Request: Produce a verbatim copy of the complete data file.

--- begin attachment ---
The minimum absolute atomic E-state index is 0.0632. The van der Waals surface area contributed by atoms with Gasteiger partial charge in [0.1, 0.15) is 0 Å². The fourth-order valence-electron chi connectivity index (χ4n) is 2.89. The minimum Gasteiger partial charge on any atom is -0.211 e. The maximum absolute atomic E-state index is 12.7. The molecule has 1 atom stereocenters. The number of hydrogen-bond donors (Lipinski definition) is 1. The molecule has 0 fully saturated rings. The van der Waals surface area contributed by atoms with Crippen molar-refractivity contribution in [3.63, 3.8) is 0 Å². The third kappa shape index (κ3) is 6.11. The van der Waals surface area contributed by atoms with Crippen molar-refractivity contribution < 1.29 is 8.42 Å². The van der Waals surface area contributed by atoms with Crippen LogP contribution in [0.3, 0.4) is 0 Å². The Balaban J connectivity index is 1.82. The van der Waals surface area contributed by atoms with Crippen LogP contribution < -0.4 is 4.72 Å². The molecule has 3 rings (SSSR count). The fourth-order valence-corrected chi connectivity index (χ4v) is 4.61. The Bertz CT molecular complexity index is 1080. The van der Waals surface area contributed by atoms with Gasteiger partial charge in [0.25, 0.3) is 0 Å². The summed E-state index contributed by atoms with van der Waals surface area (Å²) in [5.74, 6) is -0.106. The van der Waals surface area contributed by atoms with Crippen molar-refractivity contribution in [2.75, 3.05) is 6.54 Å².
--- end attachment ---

The minimum absolute atomic E-state index is 0.0632. The van der Waals surface area contributed by atoms with Gasteiger partial charge in [0.1, 0.15) is 0 Å². The fourth-order valence-electron chi connectivity index (χ4n) is 2.89. The minimum Gasteiger partial charge on any atom is -0.211 e. The maximum absolute atomic E-state index is 12.7. The molecule has 1 atom stereocenters. The number of hydrogen-bond donors (Lipinski definition) is 1. The molecule has 0 fully saturated rings. The van der Waals surface area contributed by atoms with Crippen molar-refractivity contribution in [3.63, 3.8) is 0 Å². The third kappa shape index (κ3) is 6.11. The van der Waals surface area contributed by atoms with Crippen molar-refractivity contribution < 1.29 is 8.42 Å². The van der Waals surface area contributed by atoms with Crippen LogP contribution in [0.3, 0.4) is 0 Å². The Balaban J connectivity index is 1.82. The van der Waals surface area contributed by atoms with Crippen LogP contribution < -0.4 is 4.72 Å². The molecule has 3 rings (SSSR count). The fourth-order valence-corrected chi connectivity index (χ4v) is 4.61. The Bertz CT molecular complexity index is 1080. The van der Waals surface area contributed by atoms with Gasteiger partial charge in [0.25, 0.3) is 0 Å². The summed E-state index contributed by atoms with van der Waals surface area (Å²) in [5.74, 6) is -0.106. The van der Waals surface area contributed by atoms with Crippen molar-refractivity contribution in [2.75, 3.05) is 6.54 Å².